Container #4 - Old Swop Shop container is being converted into boys and girls bathrooms.

Container #5 - The HOOP after the cabinets were removed, the wall was being cut out, and a second 40 foot container was added.

The HOOP now that the size has been doubled!

It was an amazing week!  A lot of people came together to work on renovating these containers this week.  In addition to our mission trip team, people from Mosaic, Ma's for Wellington, Shofar church and the NG Moeder Gemeente Wellington (Andrew Murray church) church provided volunteers to work during the week and on the weekend.

I am tired and I need to go to bed but I wanted to post some before and after pictures quickly.  I am sorry that I don't have time to write more details right now but the pictures tell the story...


by Carl Siewert

Sunday was a day of worship and celebration after all the hard work put in during the week.

The day started with the team worshipping at Shofar Wellington church.  This is the church that Meyer, Louise, Stephanie and Cornel attend. The church sets up a worship center every Sunday in the gymnasium of a local school.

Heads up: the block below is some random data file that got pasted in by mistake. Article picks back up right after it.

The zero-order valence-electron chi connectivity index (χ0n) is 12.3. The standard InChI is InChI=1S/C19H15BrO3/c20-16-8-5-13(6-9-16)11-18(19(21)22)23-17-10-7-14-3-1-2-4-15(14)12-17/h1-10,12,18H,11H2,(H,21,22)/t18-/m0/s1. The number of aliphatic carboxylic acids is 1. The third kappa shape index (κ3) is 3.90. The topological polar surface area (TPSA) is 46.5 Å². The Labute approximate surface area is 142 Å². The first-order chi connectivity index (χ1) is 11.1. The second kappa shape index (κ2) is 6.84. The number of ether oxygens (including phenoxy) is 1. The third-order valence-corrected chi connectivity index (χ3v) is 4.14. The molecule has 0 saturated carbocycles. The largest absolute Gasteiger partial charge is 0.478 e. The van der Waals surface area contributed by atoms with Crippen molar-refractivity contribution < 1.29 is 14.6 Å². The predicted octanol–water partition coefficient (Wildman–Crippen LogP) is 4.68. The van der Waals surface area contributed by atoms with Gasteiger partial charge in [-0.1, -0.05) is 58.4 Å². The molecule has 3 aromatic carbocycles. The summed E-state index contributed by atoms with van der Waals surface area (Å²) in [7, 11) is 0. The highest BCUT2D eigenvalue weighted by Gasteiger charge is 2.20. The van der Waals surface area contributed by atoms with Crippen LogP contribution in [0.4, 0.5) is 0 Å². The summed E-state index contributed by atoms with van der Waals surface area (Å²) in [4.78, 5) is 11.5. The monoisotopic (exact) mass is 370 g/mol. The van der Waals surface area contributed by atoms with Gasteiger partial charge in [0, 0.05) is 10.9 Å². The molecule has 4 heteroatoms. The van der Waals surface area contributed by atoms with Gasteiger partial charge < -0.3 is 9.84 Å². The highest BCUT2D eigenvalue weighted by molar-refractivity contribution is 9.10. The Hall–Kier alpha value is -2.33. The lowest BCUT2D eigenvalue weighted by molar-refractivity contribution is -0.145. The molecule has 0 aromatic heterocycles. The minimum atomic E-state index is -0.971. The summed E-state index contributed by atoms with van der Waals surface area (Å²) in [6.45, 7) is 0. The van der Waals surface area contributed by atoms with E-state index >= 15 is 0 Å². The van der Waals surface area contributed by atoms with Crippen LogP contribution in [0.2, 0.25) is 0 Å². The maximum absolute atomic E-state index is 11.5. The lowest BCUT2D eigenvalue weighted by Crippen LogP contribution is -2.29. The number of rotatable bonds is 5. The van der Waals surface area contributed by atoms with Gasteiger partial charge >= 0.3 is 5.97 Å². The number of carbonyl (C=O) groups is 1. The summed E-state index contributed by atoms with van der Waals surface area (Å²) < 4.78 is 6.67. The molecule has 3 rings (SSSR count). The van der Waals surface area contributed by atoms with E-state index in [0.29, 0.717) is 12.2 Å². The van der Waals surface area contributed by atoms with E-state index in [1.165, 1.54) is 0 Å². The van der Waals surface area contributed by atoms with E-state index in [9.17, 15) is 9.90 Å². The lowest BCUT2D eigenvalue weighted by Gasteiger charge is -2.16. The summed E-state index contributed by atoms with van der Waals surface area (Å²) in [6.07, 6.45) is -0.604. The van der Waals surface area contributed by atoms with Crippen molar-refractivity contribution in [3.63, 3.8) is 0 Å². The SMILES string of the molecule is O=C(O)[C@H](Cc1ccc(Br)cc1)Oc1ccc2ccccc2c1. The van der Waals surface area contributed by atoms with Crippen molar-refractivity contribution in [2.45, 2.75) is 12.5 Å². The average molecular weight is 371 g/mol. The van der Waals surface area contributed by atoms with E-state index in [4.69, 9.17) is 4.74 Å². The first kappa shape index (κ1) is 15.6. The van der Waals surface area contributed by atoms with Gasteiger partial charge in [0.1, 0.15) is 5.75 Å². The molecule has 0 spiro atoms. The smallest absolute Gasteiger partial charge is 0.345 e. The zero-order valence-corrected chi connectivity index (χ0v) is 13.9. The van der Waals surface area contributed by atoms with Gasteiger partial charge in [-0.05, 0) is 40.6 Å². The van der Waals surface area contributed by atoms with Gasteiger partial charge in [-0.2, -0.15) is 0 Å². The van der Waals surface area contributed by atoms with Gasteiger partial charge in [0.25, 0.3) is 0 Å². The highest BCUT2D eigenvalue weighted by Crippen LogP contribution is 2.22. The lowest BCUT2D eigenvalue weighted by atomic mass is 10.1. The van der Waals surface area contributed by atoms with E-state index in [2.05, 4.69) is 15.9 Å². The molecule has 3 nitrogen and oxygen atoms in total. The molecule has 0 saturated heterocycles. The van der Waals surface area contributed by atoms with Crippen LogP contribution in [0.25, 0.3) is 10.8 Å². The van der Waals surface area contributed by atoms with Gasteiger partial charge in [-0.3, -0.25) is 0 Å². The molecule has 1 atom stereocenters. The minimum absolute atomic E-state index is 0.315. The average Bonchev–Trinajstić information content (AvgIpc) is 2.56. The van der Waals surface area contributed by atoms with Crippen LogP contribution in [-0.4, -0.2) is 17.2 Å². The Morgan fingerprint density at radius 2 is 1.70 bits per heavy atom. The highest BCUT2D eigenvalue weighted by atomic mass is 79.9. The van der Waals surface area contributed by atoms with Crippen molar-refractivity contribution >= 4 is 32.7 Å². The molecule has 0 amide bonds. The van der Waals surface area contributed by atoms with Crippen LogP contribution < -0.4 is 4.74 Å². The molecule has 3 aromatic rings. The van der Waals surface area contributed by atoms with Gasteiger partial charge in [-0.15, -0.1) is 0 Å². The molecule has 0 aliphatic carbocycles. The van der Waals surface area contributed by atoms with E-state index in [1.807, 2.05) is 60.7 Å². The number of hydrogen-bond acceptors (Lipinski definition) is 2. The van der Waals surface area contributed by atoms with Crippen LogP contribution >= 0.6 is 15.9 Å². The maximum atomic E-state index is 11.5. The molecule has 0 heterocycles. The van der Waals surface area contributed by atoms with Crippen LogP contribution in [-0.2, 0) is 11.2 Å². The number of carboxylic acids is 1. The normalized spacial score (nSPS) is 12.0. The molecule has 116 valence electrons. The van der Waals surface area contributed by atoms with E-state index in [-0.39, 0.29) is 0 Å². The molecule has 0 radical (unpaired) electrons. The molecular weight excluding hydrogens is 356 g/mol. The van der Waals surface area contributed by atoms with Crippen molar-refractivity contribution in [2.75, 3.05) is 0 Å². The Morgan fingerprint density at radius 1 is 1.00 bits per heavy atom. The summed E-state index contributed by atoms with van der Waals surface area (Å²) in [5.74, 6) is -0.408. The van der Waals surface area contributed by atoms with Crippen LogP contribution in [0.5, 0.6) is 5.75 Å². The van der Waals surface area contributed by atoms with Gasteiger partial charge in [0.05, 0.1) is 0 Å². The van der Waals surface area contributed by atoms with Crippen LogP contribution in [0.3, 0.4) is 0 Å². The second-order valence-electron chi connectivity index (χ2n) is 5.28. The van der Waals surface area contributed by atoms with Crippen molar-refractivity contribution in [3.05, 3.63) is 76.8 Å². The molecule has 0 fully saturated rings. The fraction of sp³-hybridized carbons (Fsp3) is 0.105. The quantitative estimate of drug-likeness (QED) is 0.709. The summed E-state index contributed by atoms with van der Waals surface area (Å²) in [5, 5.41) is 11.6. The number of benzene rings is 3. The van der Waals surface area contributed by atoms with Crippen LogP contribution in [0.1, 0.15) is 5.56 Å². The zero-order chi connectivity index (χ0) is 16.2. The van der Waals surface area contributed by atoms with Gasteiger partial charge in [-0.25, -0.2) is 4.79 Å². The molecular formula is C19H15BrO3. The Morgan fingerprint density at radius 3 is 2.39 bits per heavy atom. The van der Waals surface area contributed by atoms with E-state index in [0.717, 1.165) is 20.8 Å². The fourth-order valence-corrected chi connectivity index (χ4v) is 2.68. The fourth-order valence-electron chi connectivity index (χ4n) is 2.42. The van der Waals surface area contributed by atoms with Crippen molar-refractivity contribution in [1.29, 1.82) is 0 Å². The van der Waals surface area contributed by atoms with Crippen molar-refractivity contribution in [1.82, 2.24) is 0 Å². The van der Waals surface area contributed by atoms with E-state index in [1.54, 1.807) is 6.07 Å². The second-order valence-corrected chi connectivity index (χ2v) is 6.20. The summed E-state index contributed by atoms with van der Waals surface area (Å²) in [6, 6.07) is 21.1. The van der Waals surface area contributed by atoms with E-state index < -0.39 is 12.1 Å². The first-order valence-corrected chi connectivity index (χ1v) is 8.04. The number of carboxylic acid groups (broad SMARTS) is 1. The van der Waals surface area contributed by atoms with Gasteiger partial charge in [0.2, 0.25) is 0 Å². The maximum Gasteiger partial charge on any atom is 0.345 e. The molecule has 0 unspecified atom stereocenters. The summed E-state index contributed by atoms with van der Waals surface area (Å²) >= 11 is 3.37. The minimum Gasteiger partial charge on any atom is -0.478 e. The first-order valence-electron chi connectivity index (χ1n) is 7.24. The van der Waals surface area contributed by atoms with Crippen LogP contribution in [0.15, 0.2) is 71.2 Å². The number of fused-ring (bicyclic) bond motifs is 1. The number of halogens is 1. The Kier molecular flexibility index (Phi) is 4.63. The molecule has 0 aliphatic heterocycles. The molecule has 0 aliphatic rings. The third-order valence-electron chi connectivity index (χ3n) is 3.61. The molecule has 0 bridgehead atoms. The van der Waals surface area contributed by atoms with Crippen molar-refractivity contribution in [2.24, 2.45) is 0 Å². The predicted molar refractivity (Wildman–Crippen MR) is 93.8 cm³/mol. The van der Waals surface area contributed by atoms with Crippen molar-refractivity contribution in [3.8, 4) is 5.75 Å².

Shofar provided many of the same qualities of other churches around the world attracting a younger generation. (I have had the privilege to worship previously at Hillsong London and Elevation worship - Columbia SC campus).   There were greeters with “contagious joy” to welcome us at the door.   The congregation was fairly multi-cultural (as it will be in heaven).    The service opened with extending praising of the Lord through music.  There was about 40 minutes of music which we understand was a bit on the short side.    The mission team did not know most of the songs but was thankfully in English and we quickly felt like participants in the worship.

Then Pastor Neils spoke on the strength of Matthew chapter 5, the beatitudes from the sermon on the mount, challenging us to see the those blessings through our relationship with Jesus Christ.  I was struck by the idea that being “poor in spirit” is not to be focused on ourselves in anyway but to be focused on Christ.  This is the basis by which we can then move towards having faith and then being able to have the other blessings Jesus spoke of (Matthew 5: 4-9).

The service ended with a challenge to identify where we have doubts and where we want God to open us fresh to new Faith.    This convicted me in areas I had struggled during the week with the complexities of South Africa.   I asked God for a new Faith that He will continue to move forward and provide hope to those suffering in South Africa.